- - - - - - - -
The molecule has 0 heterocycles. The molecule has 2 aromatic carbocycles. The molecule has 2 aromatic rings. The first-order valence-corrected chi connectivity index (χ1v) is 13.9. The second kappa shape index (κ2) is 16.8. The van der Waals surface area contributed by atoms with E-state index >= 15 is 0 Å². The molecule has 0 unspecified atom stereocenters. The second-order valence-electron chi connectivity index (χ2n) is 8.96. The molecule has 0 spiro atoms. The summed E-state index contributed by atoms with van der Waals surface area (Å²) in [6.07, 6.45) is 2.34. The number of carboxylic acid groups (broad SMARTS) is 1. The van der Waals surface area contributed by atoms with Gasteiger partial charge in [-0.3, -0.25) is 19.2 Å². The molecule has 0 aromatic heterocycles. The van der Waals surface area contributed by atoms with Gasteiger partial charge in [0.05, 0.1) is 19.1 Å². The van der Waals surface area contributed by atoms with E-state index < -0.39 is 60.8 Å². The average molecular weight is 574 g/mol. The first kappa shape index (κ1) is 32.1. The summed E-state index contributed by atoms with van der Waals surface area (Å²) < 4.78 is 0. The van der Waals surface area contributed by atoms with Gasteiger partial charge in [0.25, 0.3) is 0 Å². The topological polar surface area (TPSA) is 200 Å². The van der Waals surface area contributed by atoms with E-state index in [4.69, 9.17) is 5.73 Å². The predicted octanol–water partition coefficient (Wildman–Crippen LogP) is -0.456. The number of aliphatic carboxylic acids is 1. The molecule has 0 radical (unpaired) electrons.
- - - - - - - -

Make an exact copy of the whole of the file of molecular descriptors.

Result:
The molecule has 0 heterocycles. The molecule has 2 aromatic carbocycles. The molecule has 2 aromatic rings. The first-order valence-corrected chi connectivity index (χ1v) is 13.9. The second kappa shape index (κ2) is 16.8. The van der Waals surface area contributed by atoms with E-state index >= 15 is 0 Å². The molecule has 0 unspecified atom stereocenters. The second-order valence-electron chi connectivity index (χ2n) is 8.96. The molecule has 0 spiro atoms. The summed E-state index contributed by atoms with van der Waals surface area (Å²) in [6.07, 6.45) is 2.34. The number of carboxylic acid groups (broad SMARTS) is 1. The van der Waals surface area contributed by atoms with Gasteiger partial charge in [-0.3, -0.25) is 19.2 Å². The molecule has 0 aromatic heterocycles. The van der Waals surface area contributed by atoms with Gasteiger partial charge in [0.05, 0.1) is 19.1 Å². The van der Waals surface area contributed by atoms with E-state index < -0.39 is 60.8 Å². The average molecular weight is 574 g/mol. The first kappa shape index (κ1) is 32.1. The summed E-state index contributed by atoms with van der Waals surface area (Å²) < 4.78 is 0. The van der Waals surface area contributed by atoms with Gasteiger partial charge in [0.25, 0.3) is 0 Å². The topological polar surface area (TPSA) is 200 Å². The van der Waals surface area contributed by atoms with E-state index in [4.69, 9.17) is 5.73 Å². The predicted octanol–water partition coefficient (Wildman–Crippen LogP) is -0.456. The number of aliphatic carboxylic acids is 1. The molecule has 0 radical (unpaired) electrons.